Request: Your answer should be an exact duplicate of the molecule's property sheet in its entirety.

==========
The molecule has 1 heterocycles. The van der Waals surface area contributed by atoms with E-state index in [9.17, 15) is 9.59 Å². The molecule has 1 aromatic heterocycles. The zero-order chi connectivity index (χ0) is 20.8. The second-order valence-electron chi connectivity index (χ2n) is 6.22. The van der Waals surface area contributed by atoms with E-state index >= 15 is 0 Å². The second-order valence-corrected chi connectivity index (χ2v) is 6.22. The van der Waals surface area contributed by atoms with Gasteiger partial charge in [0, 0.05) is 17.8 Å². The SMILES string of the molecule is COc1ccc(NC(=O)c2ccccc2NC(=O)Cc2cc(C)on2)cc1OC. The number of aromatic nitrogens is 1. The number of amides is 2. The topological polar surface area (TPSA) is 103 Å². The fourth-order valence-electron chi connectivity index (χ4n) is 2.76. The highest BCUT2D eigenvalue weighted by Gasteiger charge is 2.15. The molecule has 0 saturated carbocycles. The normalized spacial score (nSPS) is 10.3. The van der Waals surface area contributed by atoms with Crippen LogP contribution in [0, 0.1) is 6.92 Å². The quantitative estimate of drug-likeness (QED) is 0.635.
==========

The molecule has 1 heterocycles. The van der Waals surface area contributed by atoms with E-state index in [9.17, 15) is 9.59 Å². The molecule has 1 aromatic heterocycles. The zero-order chi connectivity index (χ0) is 20.8. The second-order valence-electron chi connectivity index (χ2n) is 6.22. The van der Waals surface area contributed by atoms with E-state index >= 15 is 0 Å². The second-order valence-corrected chi connectivity index (χ2v) is 6.22. The van der Waals surface area contributed by atoms with Gasteiger partial charge in [0, 0.05) is 17.8 Å². The SMILES string of the molecule is COc1ccc(NC(=O)c2ccccc2NC(=O)Cc2cc(C)on2)cc1OC. The number of aromatic nitrogens is 1. The number of amides is 2. The topological polar surface area (TPSA) is 103 Å². The fourth-order valence-electron chi connectivity index (χ4n) is 2.76. The highest BCUT2D eigenvalue weighted by Gasteiger charge is 2.15. The molecule has 0 saturated carbocycles. The normalized spacial score (nSPS) is 10.3. The van der Waals surface area contributed by atoms with Crippen LogP contribution in [0, 0.1) is 6.92 Å². The quantitative estimate of drug-likeness (QED) is 0.635.